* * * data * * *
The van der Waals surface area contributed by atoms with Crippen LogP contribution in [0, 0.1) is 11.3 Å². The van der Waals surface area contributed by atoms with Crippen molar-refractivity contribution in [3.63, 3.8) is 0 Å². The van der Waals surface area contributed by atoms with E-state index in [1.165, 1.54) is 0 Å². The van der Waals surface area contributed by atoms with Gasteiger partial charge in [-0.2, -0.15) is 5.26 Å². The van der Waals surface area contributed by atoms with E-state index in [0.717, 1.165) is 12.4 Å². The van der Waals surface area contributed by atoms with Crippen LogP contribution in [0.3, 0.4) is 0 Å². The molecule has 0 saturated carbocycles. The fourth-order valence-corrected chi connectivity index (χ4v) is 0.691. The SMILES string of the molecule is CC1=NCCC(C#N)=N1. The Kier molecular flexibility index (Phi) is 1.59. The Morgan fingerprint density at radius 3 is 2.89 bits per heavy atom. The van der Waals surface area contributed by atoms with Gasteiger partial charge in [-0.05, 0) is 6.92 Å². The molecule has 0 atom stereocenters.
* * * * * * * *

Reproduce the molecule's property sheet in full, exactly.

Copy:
The van der Waals surface area contributed by atoms with Crippen LogP contribution in [0, 0.1) is 11.3 Å². The van der Waals surface area contributed by atoms with Crippen molar-refractivity contribution in [3.63, 3.8) is 0 Å². The van der Waals surface area contributed by atoms with E-state index in [1.165, 1.54) is 0 Å². The van der Waals surface area contributed by atoms with Gasteiger partial charge in [-0.2, -0.15) is 5.26 Å². The van der Waals surface area contributed by atoms with E-state index in [0.717, 1.165) is 12.4 Å². The van der Waals surface area contributed by atoms with Crippen LogP contribution in [0.3, 0.4) is 0 Å². The molecule has 0 saturated carbocycles. The fourth-order valence-corrected chi connectivity index (χ4v) is 0.691. The SMILES string of the molecule is CC1=NCCC(C#N)=N1. The Kier molecular flexibility index (Phi) is 1.59. The Morgan fingerprint density at radius 3 is 2.89 bits per heavy atom. The van der Waals surface area contributed by atoms with Gasteiger partial charge in [-0.05, 0) is 6.92 Å². The molecule has 0 atom stereocenters.